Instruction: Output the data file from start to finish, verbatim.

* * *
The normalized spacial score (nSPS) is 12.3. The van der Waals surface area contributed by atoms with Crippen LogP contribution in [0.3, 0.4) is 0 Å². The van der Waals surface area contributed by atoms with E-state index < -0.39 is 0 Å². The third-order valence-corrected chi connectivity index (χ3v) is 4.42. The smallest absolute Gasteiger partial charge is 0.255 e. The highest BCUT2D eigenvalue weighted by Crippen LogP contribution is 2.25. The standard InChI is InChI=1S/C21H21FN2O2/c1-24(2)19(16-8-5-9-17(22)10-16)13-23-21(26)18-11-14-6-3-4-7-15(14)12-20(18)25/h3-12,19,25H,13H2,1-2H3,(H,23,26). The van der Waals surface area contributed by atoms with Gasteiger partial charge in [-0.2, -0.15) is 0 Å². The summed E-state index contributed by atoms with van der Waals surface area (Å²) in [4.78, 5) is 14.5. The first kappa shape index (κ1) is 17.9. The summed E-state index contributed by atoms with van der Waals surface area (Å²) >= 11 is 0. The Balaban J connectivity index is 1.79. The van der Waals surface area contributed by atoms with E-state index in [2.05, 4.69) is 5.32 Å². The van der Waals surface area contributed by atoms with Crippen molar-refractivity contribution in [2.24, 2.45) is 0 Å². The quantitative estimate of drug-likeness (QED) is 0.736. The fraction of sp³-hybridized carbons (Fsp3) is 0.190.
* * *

The normalized spacial score (nSPS) is 12.3. The van der Waals surface area contributed by atoms with Crippen LogP contribution in [0.3, 0.4) is 0 Å². The van der Waals surface area contributed by atoms with E-state index < -0.39 is 0 Å². The third-order valence-corrected chi connectivity index (χ3v) is 4.42. The smallest absolute Gasteiger partial charge is 0.255 e. The highest BCUT2D eigenvalue weighted by Crippen LogP contribution is 2.25. The standard InChI is InChI=1S/C21H21FN2O2/c1-24(2)19(16-8-5-9-17(22)10-16)13-23-21(26)18-11-14-6-3-4-7-15(14)12-20(18)25/h3-12,19,25H,13H2,1-2H3,(H,23,26). The van der Waals surface area contributed by atoms with Gasteiger partial charge in [-0.2, -0.15) is 0 Å². The summed E-state index contributed by atoms with van der Waals surface area (Å²) in [4.78, 5) is 14.5. The first kappa shape index (κ1) is 17.9. The summed E-state index contributed by atoms with van der Waals surface area (Å²) >= 11 is 0. The Balaban J connectivity index is 1.79. The van der Waals surface area contributed by atoms with E-state index in [2.05, 4.69) is 5.32 Å². The van der Waals surface area contributed by atoms with Crippen molar-refractivity contribution in [2.24, 2.45) is 0 Å². The quantitative estimate of drug-likeness (QED) is 0.736. The fraction of sp³-hybridized carbons (Fsp3) is 0.190.